And does this moral awakening mean opposing contraception? I ask, a little snippily. How will a prohibition on condoms promote happiness in Africa, where there is an Aids epidemic? The Cardinal looks suddenly cross. ‘I wish people would remember that the Catholic Church teaching on abstinence and fidelity has been proved to be the most effective way of reducing Aids in Africa. It’s also true that the widespread promotion and use of condoms in Africa does not lead to a decrease in Aids. In fact, bishops have said to me that their dioceses in Africa are flooded with condoms, and what has it led to but an increase in promiscuity and in Aids? People should listen to the whole story. As for our own country, it’s curious, isn’t it, that we have the healthiest and the wealthiest continent ever, but it is committing demographic suicide. It says something about our culture that we don’t wish to repopulate ourselves.’
But for all his passionate concern about moral issues, Cormac Murphy-O’Connor is still very careful not to cause offence. I egg him on, but he won’t criticise Patricia Hewitt, who last week refused his request to review the abortion time limit, or even Tony Blair who, despite his attraction to Catholicism, has voted for embryocide on several occasions. Could or should a Catholic MP ever vote for abortion, I ask, hoping for the makings of a swipe at Blair. ‘All Catholic politicians should make clear that they believe all abortion is wrong,’ he says. But could they stay in the Church if they actively voted for it? ‘I wouldn’t advise Catholics how they should vote on this matter in a particular situation,’ says the Cardinal. ‘Politics is the art of the possible.’
Even on the subject of the Anglican Church in America and the ordination of the first woman bishop, the Cardinal is reluctant to criticise. I ask: is all hope of intercommunion dead? The Cardinal’s eyes flicker to left and right like unhappy fish. ‘There is no doubt that the ordination of women to the priesthood and to the episcopate is a very severe obstacle to ecumenism, because the Catholic Church does not and will not accept women priests. But our relationship can continue in parallel and relations between myself and the Archbishop of Canterbury are, thank God, very good.’
Bing Crosby starts singing in my head: ‘You’ve got to accentuate the positive/ Eliminate the negative/ Latch on to the affirmative….’
But then again, why not? Why should the Cardinal take political sides? The Catholic Church is not, after all, a party animal but follows a line that both Left and Right find equally queer: conservative on marriage and morals, but with a concern for human rights that, even now, brings most Tories out in hives. In favour of the free market and of migrant labour, but with a left-wing concern for the wellbeing of illegal immigrants.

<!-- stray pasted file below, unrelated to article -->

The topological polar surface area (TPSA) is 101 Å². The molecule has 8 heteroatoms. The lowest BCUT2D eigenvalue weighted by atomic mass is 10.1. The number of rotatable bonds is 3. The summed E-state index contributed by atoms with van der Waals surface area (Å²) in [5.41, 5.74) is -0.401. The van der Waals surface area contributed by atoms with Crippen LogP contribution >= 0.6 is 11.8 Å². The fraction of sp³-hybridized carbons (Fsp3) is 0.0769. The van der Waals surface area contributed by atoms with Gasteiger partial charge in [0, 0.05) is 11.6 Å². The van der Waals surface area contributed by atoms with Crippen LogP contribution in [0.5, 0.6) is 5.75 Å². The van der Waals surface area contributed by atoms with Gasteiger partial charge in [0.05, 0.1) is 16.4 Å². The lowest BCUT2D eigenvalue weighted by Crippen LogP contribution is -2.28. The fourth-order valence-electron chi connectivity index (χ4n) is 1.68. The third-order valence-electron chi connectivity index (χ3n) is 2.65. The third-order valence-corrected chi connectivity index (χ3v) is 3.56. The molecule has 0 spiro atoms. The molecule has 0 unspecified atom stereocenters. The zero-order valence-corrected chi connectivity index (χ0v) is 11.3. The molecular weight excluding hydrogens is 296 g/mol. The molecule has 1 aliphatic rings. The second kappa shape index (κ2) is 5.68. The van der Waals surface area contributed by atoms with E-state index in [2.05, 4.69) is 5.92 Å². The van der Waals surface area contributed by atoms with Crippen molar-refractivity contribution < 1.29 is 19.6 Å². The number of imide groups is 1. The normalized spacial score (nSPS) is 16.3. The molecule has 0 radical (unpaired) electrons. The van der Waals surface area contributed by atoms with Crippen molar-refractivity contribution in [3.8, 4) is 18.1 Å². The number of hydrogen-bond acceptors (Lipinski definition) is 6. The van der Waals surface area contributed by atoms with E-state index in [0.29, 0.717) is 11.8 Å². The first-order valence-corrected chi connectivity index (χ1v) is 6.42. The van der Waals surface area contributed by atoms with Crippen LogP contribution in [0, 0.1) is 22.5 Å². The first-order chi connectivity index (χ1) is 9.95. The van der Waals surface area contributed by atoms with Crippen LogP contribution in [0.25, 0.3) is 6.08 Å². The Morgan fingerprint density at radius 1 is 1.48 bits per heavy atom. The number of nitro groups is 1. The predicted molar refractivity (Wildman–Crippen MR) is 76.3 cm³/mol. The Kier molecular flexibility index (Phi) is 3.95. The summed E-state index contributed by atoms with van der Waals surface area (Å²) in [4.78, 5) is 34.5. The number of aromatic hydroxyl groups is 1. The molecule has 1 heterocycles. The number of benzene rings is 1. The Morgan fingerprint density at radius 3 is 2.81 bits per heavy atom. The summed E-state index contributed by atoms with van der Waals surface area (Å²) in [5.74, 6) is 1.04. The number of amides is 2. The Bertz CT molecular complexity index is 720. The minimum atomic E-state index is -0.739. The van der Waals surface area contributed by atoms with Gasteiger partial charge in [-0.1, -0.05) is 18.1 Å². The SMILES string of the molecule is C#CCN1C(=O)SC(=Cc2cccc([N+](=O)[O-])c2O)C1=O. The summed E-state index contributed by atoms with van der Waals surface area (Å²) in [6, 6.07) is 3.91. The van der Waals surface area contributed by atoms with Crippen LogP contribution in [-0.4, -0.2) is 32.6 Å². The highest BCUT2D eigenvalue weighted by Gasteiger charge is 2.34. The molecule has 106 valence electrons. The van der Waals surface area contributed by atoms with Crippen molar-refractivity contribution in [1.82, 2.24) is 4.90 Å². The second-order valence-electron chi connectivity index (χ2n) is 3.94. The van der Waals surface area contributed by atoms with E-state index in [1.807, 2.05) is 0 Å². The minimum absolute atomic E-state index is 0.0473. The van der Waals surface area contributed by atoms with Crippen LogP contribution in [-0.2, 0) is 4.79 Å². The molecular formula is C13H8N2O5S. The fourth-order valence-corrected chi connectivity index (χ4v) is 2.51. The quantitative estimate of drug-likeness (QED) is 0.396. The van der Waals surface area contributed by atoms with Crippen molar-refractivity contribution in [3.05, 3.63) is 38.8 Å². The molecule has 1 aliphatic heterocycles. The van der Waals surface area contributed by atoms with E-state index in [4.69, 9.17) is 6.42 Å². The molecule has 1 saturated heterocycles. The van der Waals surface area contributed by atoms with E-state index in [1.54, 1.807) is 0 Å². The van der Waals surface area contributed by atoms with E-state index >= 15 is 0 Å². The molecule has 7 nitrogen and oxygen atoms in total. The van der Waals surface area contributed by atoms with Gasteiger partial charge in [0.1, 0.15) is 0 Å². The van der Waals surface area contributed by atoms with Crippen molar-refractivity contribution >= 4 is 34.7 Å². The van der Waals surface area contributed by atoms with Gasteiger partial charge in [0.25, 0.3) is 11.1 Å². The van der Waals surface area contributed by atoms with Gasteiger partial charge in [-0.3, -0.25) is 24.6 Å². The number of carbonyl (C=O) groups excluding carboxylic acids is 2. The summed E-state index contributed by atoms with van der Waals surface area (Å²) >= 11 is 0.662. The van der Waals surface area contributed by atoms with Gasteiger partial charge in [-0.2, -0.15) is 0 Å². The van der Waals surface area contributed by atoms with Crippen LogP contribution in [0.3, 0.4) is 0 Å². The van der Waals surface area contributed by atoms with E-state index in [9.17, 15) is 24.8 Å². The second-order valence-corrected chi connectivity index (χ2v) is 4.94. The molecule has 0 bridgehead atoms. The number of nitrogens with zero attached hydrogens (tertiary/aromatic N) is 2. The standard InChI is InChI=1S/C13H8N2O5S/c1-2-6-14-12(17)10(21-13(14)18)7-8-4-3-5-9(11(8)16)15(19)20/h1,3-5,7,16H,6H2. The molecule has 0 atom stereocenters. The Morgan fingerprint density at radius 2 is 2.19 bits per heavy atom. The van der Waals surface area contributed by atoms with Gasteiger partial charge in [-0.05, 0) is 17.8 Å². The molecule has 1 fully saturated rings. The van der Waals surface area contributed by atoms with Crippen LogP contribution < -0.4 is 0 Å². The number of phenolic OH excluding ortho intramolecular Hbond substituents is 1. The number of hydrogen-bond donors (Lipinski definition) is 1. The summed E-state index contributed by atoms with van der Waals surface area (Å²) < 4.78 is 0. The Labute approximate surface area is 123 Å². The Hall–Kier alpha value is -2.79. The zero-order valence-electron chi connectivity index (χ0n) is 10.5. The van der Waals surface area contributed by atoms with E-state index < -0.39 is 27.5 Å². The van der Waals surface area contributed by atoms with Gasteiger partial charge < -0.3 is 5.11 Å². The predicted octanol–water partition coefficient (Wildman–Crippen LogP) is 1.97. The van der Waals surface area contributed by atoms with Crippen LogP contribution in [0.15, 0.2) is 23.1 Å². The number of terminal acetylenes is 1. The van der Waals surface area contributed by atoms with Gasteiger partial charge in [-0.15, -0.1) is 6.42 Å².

‘Some time ago we had a Mass here in the Cathedral for migrants in London,’ says the Cardinal. ‘There were huge numbers of people here from Africa, South America and Asia. My message to them was that though some were illegal, all had settled here and they should not be exploited. Which is why I have called for an amnesty for illegal immigrants.’
Won’t it just encourage other people to come here illegally? I ask.
‘Well, the government can be as tough on immigration as they like. All the same,’ says the Cardinal, ‘once people are actually here, we should make sure they’re not badly treated.’
So let’s be sensible, but not cruel or governed by fear, says the Cardinal. And his advice about Islam is much the same. ‘I wish we wouldn’t always preface it with the word “militant” as if they were all like this,’ he says, ‘because it isn’t true. By far the best way of combating the terrorist few is to make sure that the peaceful Muslims in this country encourage them to reject violence. Islam will listen to Islam.’
With our time running out, the Cardinal and I start to talk in more general terms about the Catholic Church in England.
‘Of course, it’s true that in many ways there is a diminishment of Christian faith in Europe, but the Catholic Church is in many ways developing strongly in this country,’ he says. ‘There is an increasing desire among Christians to witness to their religion because they know they’re swimming against the stream and they’re conscious of the fact that they have to keep their faith, to witness to the truths of the Gospel not just for their own sake but for everyone’s sake. Christians, Catholics have to show that the teachings of Jesus Christ are not only good for them, but are necessary for society.’ Cardinal Cormac Murphy-O’Connor looks suddenly urgent.
‘They are becoming braver and more inspired, taking inspiration from their fellow Catholics around the world, so as to show the rest of this country that their faith is strong, that this is real, that they believe in a life to come and will not be overpowered.’